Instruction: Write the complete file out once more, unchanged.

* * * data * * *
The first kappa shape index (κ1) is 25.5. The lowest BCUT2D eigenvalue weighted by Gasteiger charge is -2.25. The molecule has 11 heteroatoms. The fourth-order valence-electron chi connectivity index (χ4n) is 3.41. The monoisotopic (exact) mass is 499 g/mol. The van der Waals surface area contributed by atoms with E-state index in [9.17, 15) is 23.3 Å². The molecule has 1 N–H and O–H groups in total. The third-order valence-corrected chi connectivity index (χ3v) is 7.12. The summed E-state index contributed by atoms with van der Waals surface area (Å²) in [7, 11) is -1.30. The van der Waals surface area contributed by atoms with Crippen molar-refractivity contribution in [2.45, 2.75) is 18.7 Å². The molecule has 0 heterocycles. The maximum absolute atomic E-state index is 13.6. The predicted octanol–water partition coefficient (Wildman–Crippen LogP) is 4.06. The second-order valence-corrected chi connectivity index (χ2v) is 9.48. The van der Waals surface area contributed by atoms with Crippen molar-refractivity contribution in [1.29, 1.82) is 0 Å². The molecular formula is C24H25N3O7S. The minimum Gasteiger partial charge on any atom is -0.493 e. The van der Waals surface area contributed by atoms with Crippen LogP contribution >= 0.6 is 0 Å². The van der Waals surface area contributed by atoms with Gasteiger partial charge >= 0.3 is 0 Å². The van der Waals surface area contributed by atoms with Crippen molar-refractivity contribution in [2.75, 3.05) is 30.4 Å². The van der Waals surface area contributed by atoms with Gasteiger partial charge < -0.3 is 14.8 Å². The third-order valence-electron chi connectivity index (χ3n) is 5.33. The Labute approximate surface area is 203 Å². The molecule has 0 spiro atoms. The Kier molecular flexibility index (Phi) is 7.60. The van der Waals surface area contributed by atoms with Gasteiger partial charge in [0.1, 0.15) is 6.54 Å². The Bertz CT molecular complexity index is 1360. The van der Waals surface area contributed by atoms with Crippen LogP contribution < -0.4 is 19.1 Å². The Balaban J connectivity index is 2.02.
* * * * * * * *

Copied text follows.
The first kappa shape index (κ1) is 25.5. The lowest BCUT2D eigenvalue weighted by Gasteiger charge is -2.25. The molecule has 11 heteroatoms. The fourth-order valence-electron chi connectivity index (χ4n) is 3.41. The monoisotopic (exact) mass is 499 g/mol. The van der Waals surface area contributed by atoms with E-state index in [9.17, 15) is 23.3 Å². The molecule has 1 N–H and O–H groups in total. The third-order valence-corrected chi connectivity index (χ3v) is 7.12. The summed E-state index contributed by atoms with van der Waals surface area (Å²) in [7, 11) is -1.30. The van der Waals surface area contributed by atoms with Crippen molar-refractivity contribution in [2.45, 2.75) is 18.7 Å². The molecule has 0 heterocycles. The maximum absolute atomic E-state index is 13.6. The predicted octanol–water partition coefficient (Wildman–Crippen LogP) is 4.06. The second-order valence-corrected chi connectivity index (χ2v) is 9.48. The van der Waals surface area contributed by atoms with Crippen molar-refractivity contribution in [1.29, 1.82) is 0 Å². The molecular formula is C24H25N3O7S. The minimum Gasteiger partial charge on any atom is -0.493 e. The van der Waals surface area contributed by atoms with Crippen LogP contribution >= 0.6 is 0 Å². The van der Waals surface area contributed by atoms with Gasteiger partial charge >= 0.3 is 0 Å². The van der Waals surface area contributed by atoms with Crippen molar-refractivity contribution in [2.75, 3.05) is 30.4 Å². The van der Waals surface area contributed by atoms with Gasteiger partial charge < -0.3 is 14.8 Å². The third-order valence-electron chi connectivity index (χ3n) is 5.33. The Labute approximate surface area is 203 Å². The molecule has 0 spiro atoms. The Kier molecular flexibility index (Phi) is 7.60. The van der Waals surface area contributed by atoms with Gasteiger partial charge in [0.1, 0.15) is 6.54 Å². The Bertz CT molecular complexity index is 1360. The van der Waals surface area contributed by atoms with Crippen LogP contribution < -0.4 is 19.1 Å². The Balaban J connectivity index is 2.02.